In March, acid was listed as a highly dangerous weapon in new sentencing guidelines. Those caught carrying acid or likewise corrosive substances in public can face 6 months in jail under new guidelines. Those under the age of 18 could receive 4 months detention and training order.  If the substance is used to harm- this would be covered by sentencing and guidlines on assault, attempted murder or murder. The new guidelines match those already in place for knives.

Sentencing guidelines and offences update: corrosive substances

As reports of assaults and robberies involving the use of acid or likewise corrosive substances have increased, pressure comes with how offenders who attack are dealt with by courts.

The sentencing council is clear that corrosive substances factors high culpability on the part of the offender. In the assault guideline, using acid as a weapon indicates high culpability, which indicates a greater level of offence seriousness and likely a longer custodial sentence.

In the robbery guideline, the use of any corrosive substance to inflict violence places the offence in the highest category of culpability. Any offender who causes high levels of harm to a victim either physical or psychological, which can include use of corrosive substances, will be assessed as falling into the highest category of harm, this ultimately means lengthier sentencing.

The guidelines take in to the account the use of corrosive substances or acid categorised as a highly dangerous weapon. Possession or threats to use a highly dangerous weapon place the offender in the highest category of culpability.

Recent UK Sentences

  • Last year, a woman was convicted in Leicester Crown Court of attempted murder and sentenced to life in prison for attacking her housemate and partner with sulphuric acid. The attack took place whilst the victim was in bed; leaving him blind, disfigured, and in a coma for 6 weeks after attack.
  • A 19 year old teenager was jailed for 17 years at Reading Crown Court after what is believed to the first conviction for an acid attack killing in the UK, with sulphuric acid. The offender admitted manslaughter. The victim was taken to hospital and died 11 days later of multiple organ failure, after contacting septicaemia due to burns.
  • Last year, a man was jailed for 16 years in Beckton East London, for an acid attack on two cousins. The offender approached the vehicle in moving traffic and squirted acid into the car through both passenger windows. The offender ran around each side of the car and threw acid onto both victims from each window. CCTV shows the offend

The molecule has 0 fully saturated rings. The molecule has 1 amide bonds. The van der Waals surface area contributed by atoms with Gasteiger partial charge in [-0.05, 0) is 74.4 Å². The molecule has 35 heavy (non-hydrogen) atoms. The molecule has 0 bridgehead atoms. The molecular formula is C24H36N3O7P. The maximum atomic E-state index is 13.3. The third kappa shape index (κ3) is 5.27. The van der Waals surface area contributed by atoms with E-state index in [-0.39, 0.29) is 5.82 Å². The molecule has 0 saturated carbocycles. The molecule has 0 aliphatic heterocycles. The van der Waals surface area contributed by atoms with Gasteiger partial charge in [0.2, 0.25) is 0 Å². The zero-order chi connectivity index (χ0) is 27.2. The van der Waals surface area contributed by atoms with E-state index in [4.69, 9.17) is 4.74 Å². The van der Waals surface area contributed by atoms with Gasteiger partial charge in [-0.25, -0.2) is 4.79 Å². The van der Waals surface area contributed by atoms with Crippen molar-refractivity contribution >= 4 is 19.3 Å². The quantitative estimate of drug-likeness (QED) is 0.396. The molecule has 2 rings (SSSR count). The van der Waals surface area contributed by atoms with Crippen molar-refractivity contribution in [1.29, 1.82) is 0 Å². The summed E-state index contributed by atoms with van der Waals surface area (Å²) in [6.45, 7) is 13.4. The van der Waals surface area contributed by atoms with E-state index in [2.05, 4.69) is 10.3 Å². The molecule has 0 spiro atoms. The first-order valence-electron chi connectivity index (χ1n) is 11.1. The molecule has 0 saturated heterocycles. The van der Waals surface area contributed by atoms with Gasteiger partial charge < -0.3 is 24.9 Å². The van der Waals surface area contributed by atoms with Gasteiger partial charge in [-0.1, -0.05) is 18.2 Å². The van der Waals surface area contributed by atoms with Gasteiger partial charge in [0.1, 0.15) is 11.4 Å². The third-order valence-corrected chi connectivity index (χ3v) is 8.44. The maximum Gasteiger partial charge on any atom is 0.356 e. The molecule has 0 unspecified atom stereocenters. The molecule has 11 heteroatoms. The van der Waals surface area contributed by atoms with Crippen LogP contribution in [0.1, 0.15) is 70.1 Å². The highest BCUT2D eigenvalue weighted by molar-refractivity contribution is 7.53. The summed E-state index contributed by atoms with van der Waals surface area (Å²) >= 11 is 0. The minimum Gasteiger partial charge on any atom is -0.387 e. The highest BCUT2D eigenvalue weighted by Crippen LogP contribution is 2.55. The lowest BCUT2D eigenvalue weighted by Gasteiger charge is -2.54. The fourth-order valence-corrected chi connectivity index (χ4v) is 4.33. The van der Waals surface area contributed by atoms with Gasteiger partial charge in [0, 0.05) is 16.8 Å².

er trying to keep up with the car, by running alongside it.
  • The ringleader of a gang sprayed corrosive cleaning fluid in the face of a shopkeeper during a failed robbery was sentenced at Wood Green Crown Court and jailed for 10 years, with a further 4 years on license.

Retailers pledge not to sell harmful corrosives to under 18’s

Many large retailers and independent business leaders have pledged not to sell harmful corrosive substances to under 18’s.  In January, the government published details of the voluntary commitments, with retailers who have signed the pledge: Waitrose, B&Q, Morrison’s, Wickes, Co-op, Screwfix and Tesco are all brands to sign the pledge, on the responsible sale of corrosive substances.

The voluntary commitments listed in the pledge

  • not to sell products to under 18’s that contain harmful levels of acid or corrosive substances – and applying Challenge 21/25 policies for age identification, staff supported by till alerts, supervision and inclusion of these products in age restricted sales training.
  • equivalent age restriction measures are applied to products sold online
  • Comply with the Poisons Act and promote awareness to staff of products which contain levels of acid and other corrosive substances which are either regulated or reportable under the Act.

The pledge arose after the University of Leicester launched a research project commissioned by the Home Office into the motivations of violent acid attacks.

The research conducted included criminologists examining the motivations and decision making process behind carrying and using acid as a weapon, as well as the characteristics of offenders and relationships with their victims. The research also looked into how substances were purchased and transported.